“Not deemed medically necessary”

Some people spend lots of time doing fun things like playing football, or listening to music, or even writing in blogs, but we have entered into that newest form of recreation called, “Ante Up.”  It involves trying to get your health insurance company to cover your accident expenses at the highest possible rate.

We think that we will eventually be on a first name basis with at least 60% of the friendly customer service representatives at our local Blue Cross Blue Shield call center.  Today, Scott had the opportunity to talk with one of those fine folks about Blue Cross’ determination on one of the claims pertinent to his recent ski accident.

When his flesh experienced a severe and unplanned impact with one of the slopes at Breckenridge, his left hip was dislocated.  The ball was thrust backward out of the socket, fracturing the socket.  Scott was knocked unconscious by the fall, but once he had been stabilized and had taken a rather pricey ride (of which he has no memory) in an ambulance to the Summit County Medical Center, he came to enough to moan about the terrible pain in his hip. There were some x-rays and a number of CT scans.  Then they wheeled him into surgery to sedate him before reducing the hip (shoving the ball back into the socket).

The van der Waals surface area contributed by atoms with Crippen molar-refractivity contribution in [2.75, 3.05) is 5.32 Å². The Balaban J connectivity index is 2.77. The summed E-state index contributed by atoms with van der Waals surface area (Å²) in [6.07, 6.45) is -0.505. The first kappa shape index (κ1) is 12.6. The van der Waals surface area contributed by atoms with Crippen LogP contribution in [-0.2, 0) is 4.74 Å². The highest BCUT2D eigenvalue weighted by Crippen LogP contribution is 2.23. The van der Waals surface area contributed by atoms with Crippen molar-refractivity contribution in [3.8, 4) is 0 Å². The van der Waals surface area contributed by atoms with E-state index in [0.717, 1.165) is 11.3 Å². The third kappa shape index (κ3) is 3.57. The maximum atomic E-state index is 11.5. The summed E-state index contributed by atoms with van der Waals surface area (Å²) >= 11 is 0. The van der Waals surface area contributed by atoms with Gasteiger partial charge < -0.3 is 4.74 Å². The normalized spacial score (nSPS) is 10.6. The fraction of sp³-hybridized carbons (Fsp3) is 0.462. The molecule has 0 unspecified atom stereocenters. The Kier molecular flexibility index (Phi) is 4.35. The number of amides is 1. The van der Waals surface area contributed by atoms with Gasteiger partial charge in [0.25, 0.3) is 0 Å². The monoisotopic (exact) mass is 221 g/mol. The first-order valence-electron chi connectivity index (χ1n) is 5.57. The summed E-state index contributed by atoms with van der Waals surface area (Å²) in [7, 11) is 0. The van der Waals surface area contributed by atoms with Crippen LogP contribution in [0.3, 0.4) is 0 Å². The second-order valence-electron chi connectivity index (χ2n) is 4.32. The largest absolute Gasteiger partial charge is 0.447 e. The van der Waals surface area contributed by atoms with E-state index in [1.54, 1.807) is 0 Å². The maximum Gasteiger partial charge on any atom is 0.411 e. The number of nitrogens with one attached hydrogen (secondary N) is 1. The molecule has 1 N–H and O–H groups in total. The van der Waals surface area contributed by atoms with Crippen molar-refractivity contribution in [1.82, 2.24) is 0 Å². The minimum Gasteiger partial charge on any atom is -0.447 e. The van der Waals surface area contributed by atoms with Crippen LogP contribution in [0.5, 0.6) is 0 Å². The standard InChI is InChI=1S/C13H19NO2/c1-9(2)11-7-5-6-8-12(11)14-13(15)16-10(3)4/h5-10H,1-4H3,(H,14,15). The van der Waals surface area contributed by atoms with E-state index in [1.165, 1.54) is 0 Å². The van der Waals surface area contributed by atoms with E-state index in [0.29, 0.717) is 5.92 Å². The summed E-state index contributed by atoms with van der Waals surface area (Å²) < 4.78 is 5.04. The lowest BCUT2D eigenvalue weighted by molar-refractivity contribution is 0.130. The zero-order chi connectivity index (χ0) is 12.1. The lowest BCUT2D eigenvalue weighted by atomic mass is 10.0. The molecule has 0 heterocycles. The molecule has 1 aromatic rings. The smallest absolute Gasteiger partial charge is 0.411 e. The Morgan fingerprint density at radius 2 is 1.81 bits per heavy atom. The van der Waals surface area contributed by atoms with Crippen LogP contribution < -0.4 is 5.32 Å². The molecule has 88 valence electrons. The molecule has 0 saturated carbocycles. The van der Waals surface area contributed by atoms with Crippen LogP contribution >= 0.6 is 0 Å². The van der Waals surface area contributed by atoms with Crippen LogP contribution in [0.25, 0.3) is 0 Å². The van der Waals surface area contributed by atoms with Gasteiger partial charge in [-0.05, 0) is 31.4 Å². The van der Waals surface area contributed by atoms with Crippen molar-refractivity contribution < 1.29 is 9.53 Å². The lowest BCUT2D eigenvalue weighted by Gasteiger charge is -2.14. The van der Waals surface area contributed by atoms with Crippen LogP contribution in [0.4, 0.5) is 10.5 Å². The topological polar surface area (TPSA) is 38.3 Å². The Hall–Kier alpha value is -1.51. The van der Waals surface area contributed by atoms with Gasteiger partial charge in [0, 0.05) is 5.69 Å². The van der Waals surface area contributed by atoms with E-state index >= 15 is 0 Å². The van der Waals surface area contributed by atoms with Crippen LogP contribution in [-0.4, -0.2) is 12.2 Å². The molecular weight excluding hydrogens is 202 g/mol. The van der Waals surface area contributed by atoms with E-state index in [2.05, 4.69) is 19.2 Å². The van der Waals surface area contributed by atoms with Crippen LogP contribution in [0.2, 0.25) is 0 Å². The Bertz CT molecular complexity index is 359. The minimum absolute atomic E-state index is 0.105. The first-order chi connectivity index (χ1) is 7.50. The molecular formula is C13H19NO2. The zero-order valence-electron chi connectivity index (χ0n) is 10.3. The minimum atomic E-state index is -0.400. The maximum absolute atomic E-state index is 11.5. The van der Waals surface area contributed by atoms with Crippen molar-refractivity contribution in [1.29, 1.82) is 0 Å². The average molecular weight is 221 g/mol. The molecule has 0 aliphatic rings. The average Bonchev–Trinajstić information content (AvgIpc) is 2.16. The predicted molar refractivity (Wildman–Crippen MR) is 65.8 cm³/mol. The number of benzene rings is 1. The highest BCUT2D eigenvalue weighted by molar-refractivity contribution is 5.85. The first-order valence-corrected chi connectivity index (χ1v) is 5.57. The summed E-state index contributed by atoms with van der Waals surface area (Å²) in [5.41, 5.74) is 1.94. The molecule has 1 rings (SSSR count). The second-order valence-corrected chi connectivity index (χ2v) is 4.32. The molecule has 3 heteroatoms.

In yesterday’s mail, we received a very nice bill from Colorado Surgical and Critical Care Associates for those services, and, as a bonus, we also received Blue Cross’ Explanation of Benefits (EOB) for those same charges.

I found it very interesting that Blue Cross approved the $132 for “Moderate Sedation >5, ” but denied the $1056 for “treatment of displaced hip,” because the latter was “not deemed medically necessary by the payer.”  So what’s with that?!? It seems like everyone agrees that reducing a hip is an extraordinarily painful procedure, and that the patient must be sedated in order to do it, but evidently actually putting the ball back into the socket is not really essential.

Now tell me, how would one be expected to get around on a dislocated hip? We shall appeal, and I’m sure Blue Cross will see it rationally, but I thought it was funny enough to laugh about.  A merry heart does good like a medicine, right?

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